TAIPEI – China’s increasing naval power, the country having surpassed the United States as the world’s largest maritime force, is giving Beijing crucial sway in negotiations with Asian governments that dispute its claims at sea, experts say.
The U.S. Defense Department, in its September annual report to Congress on military and security developments involving China, said China’s navy ranks as the world’s biggest in numerical terms. The report calls the People’s Liberation Army Navy an “increasingly modern and flexible force” armed with “modern multi-role combatants.”
China’s navy has avoided war, a potential battlefield disadvantage, but its size means Chinese leaders can get their way in talks with other Asian countries, analysts in the Asia Pacific region say.
“It certainly doesn’t hurt to have a powerful navy when you go into diplomatic negotiations and say, ‘Give us what we want and then we’ll think about what else we want,’” said Malcolm Davis, senior analyst in defense strategy and capability at the Australian Strategic Policy Institute in Canberra.
Five other Asian governments dispute Beijing’s reach in the resource-laden South China Sea and want Beijing to sign a code of conduct that would reduce the risk of accidents. Beijing disputes parts of the East China Sea with Japan and Taiwan – and claims sovereignty over Taiwan itself.
China’s navy grew through what the Defense Department report described as a “robust shipbuilding and modernization program.” The fleet now includes submarines, amphibious warfare ships and aircraft carriers as well as capability to use “advanced weapons,” the report said.
As of 2012, the Chinese navy had 512 ships, according to Britain’s International Institute of Strategic Studies. It now has 777 assets, mainly seafaring vessels, the database Globalfirepower.com says. Total U.S. assets number 490.
“Some countries, for example Vietnam, that will be worried, and Taiwan has got to be worried, no issue there,” said Huang Kwei-bo, vice dean of the international affairs college at National Chengchi University in Taipei.
Brunei, Malaysia, the Philippines, Taiwan and Vietnam claim all or parts of the South China Sea. Vietnam clashes periodically with China, including a boat-ramming incident in 2014. Taiwan spots Chinese military aircraft almost daily flying through a corner of its air defense identification zone.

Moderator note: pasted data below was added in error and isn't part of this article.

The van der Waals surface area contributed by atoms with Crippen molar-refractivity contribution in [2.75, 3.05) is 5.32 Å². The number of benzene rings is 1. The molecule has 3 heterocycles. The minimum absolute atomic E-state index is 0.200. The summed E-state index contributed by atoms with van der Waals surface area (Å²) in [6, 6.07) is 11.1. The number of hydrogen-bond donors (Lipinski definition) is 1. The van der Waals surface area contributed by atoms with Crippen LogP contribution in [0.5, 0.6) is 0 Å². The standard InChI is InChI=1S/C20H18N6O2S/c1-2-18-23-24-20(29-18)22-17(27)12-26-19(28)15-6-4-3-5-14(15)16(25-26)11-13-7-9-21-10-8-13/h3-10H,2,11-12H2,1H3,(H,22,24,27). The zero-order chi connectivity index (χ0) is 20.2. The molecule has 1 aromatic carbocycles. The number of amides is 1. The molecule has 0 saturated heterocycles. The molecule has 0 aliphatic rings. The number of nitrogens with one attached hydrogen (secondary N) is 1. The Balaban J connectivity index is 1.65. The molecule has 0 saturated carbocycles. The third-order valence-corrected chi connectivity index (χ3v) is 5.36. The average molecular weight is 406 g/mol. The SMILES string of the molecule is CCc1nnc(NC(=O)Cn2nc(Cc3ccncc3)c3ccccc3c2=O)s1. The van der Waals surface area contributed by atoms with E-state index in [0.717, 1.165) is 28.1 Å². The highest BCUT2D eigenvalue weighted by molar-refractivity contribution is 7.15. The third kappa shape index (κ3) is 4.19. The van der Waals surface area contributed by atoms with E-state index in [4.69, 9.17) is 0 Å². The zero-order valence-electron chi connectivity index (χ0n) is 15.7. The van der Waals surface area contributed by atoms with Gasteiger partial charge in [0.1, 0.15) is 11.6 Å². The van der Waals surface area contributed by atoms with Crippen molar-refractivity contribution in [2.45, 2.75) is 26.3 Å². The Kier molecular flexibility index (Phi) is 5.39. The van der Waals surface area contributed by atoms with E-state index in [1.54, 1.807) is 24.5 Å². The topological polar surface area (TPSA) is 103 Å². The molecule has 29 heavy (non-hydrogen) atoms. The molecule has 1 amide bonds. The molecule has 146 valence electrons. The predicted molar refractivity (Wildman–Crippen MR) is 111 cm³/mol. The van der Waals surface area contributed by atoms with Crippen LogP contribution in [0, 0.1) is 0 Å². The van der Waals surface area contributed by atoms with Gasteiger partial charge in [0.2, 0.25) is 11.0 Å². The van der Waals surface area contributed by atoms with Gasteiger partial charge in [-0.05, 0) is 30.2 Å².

Beijing says 90% of the 3.5 million-square-kilometer South China Sea falls under its flag and cites historical usage records to support that claim. The sea is prized for fisheries, undersea fuel reserves and marine shipping lanes. China has landfilled some of the sea’s tiny islets for military infrastructure, outraging the other claimants but prompting no follow-up military action.
The 10-member Association of Southeast Asian Nations is pressing China for the maritime code of conduct because having rules would benefit the militarily weaker ASEAN countries. Any such document, however, will also favor China’s demands, such as omitting a third-party arbitrator in incidents that come up and leaving it vague what is considered the South China Sea, analysts predict. A code has been on the table since 2002.
“China can basically go into diplomatic negotiations over disputes such as the South China Sea and say, ‘We’ll take what we want and you can’t do anything about it’, and you’re seeing that now with the code of conduct, where the ASEAN states have essentially given China everything it wants,” Davis said.
The navy’s strength will further pressure other South China Sea claimants to “behave” as China wants, said Jay Batongbacal, international maritime affairs professor at University of the Philippines. In Manila, he said, President Rodrigo Duterte periodically warns of China’s military strength as a reason to engage it rather than pushing too hard over disputed maritime claims.
“The Duterte administration is always sort of pointing to the strength of China, so the increasing size of their navy is just another argument that they will make in order to justify their positions and their accommodations to China,” Batongbacal said.
Duterte’s predecessor, former President Benigno Aquino III, filed for World Court arbitration against China in 2013 and three years later the court ruled that China lacked a legal basis for its maritime claims. China rejected the ruling and reached out to Duterte with economic aid.
Southeast Asian countries and Taiwan traditionally tap the United States for help. The U.S. Navy sent ships to the South China Sea 10 times in 2020 as warnings to China. Washington separately sells arms to Taiwan and trains troops in the Philippines.
China and Japan agreed last year to start working-level talks on the East China Sea including a chain of disputed Japanese-controlled islets, as Tokyo answers growing Chinese naval strength by fortifying other islands with anti-ship missile batteries.
Japan is nervous about China’s naval expansion but for now has enough of its own maritime experience to keep its head up at the bargaining table, said Jeffrey Kingston, a history instructor at the Japan campus of Temple University. In 10 years, he said, China might be more willing to take on Japan’s naval forces.